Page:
Palmeira (Sal) - General Info

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Palmeira lies on the western side of the island of Sal, on the north shore of a large bay. Sal is 40nm north of Boa Vista and is one of the most tourist-orientated of the Cape Verde islands. It is a small, friendly town.

Due to the prevailing winds, the Palmeira anchorage is generally very sheltered. It has been reported to be a very hospitable harbor, however, dinghy and outboard theft have been a problem here in the past.

Entrance Notes and Cautions:

It is not advisable to enter at night here because of the various wrecks, and also the lighthouse might not be working. Most of the lighthouses in this area of the Cape Verdes are dilapidated and don’t work.

A boat was boarded and burgled while the owners were ashore here in October 2022. See comments. Be sure to lock up when leaving your boat unattended.


16° 45.19’N, 22° 58.79’W (anchorage)

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Palmeira (Sal) was last updated 1 year ago.

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  1. April 3, 2023 at 9:37 AM
    Clara Di Prima says:

    Hey fellow sailors! We have been in Palmeira last year for a couple weeks. We are currently in the Gambia debating whether to leave the boat in Lamin Lodge or in Palmeira whilst we go back to Europe to work for the summer. Any thoughts/experiences about leaving your sailboat in Palmeira for a couple months? Thank you!

  2. December 3, 2019 at 6:14 PM
    sofiene says:

    We entered the country at Palmeira Late November. We raised the Q flag until we got our passports stamped. We did the formalities at the police station a blue building few minutes walking from the fishers harbor. We were asked to pay 5€ for the country entry fee and we received a receipt. Police officers are friendly. Police told us that is was not necessary to go to the custom office. Passport were stamped by the Maritime police officer in the police office. We did the check in as well in Sal and left a copy of our boat papers. Before you leave any location in Cape Verde you need to check out and go back to the police office to get your boat document and a paper from the police for the next Island where again you need to check in and to check out. Only the Captain was necessary for all the papers to be done and passport to be stamped. For some others Island like Boa Vista all the crew was requested with all passport.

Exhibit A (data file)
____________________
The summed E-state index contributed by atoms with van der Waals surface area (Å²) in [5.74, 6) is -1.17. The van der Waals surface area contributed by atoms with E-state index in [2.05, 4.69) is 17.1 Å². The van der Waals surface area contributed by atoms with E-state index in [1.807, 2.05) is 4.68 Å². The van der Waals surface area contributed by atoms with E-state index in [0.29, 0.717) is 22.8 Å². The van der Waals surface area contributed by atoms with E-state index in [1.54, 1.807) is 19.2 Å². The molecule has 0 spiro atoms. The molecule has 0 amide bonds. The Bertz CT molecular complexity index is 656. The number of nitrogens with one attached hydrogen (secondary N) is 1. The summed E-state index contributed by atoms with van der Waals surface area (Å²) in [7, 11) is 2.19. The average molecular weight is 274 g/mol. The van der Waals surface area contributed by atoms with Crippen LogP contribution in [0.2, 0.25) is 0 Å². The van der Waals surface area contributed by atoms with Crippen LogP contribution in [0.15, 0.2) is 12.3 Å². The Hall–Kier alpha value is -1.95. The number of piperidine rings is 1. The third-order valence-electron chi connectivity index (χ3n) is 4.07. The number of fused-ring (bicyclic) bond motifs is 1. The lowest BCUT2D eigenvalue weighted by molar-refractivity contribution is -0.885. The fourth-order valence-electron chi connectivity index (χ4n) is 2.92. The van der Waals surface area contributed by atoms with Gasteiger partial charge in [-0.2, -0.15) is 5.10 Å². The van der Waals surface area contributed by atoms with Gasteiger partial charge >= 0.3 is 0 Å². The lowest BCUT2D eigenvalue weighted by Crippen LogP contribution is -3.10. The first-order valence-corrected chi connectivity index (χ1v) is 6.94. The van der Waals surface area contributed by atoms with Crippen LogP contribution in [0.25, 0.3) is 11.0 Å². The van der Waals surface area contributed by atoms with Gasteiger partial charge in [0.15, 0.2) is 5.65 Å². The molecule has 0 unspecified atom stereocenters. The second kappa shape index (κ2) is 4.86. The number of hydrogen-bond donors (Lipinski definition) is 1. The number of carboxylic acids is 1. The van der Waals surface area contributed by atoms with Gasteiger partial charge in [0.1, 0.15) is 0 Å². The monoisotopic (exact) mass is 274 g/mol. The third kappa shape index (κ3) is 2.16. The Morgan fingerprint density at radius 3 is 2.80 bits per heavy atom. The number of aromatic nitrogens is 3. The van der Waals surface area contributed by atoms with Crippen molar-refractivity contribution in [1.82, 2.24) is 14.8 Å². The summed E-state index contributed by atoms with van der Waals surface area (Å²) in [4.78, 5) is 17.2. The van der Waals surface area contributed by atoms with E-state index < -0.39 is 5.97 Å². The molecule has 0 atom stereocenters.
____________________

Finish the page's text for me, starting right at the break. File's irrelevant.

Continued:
You can find blue Gas bottle near by in a shop managed by a very. Orange bottles in another shop. Both Butane and same adapter.
    There is very few food shops. the two main ones are: one managed by a Chinese and near by the second managed by Cape Verde person. We found vegetable expensive +/- 3 € per kilo
    For fuel you can go to the near by Petrol station.

  3. April 12, 2019 at 9:25 PM
    Lynda Lim says:

    My 2 cents on Jay (mentioned in the docking section): At first sight this man indeed appeared to be friendly and helpful, but my further experience with him has been quite different: